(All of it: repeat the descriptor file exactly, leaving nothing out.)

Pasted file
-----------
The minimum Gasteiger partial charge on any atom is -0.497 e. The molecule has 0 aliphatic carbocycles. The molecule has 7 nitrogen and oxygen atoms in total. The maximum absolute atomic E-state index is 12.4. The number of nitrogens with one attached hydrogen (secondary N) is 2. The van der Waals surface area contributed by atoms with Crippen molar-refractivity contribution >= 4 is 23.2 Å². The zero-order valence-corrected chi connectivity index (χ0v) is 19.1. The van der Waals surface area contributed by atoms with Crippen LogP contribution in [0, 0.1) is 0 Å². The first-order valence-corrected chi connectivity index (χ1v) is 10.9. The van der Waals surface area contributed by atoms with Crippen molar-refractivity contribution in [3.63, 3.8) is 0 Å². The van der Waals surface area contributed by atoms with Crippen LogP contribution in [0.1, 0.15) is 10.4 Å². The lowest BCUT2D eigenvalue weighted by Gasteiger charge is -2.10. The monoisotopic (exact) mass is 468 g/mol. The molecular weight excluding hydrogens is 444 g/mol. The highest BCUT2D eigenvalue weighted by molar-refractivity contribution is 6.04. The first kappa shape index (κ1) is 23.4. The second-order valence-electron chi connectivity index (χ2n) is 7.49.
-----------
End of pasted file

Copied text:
The minimum Gasteiger partial charge on any atom is -0.497 e. The molecule has 0 aliphatic carbocycles. The molecule has 7 nitrogen and oxygen atoms in total. The maximum absolute atomic E-state index is 12.4. The number of nitrogens with one attached hydrogen (secondary N) is 2. The van der Waals surface area contributed by atoms with Crippen molar-refractivity contribution >= 4 is 23.2 Å². The zero-order valence-corrected chi connectivity index (χ0v) is 19.1. The van der Waals surface area contributed by atoms with Crippen LogP contribution in [0, 0.1) is 0 Å². The first-order valence-corrected chi connectivity index (χ1v) is 10.9. The van der Waals surface area contributed by atoms with Crippen molar-refractivity contribution in [3.63, 3.8) is 0 Å². The van der Waals surface area contributed by atoms with Crippen LogP contribution in [0.1, 0.15) is 10.4 Å². The lowest BCUT2D eigenvalue weighted by Gasteiger charge is -2.10. The monoisotopic (exact) mass is 468 g/mol. The molecular weight excluding hydrogens is 444 g/mol. The highest BCUT2D eigenvalue weighted by molar-refractivity contribution is 6.04. The first kappa shape index (κ1) is 23.4. The second-order valence-electron chi connectivity index (χ2n) is 7.49.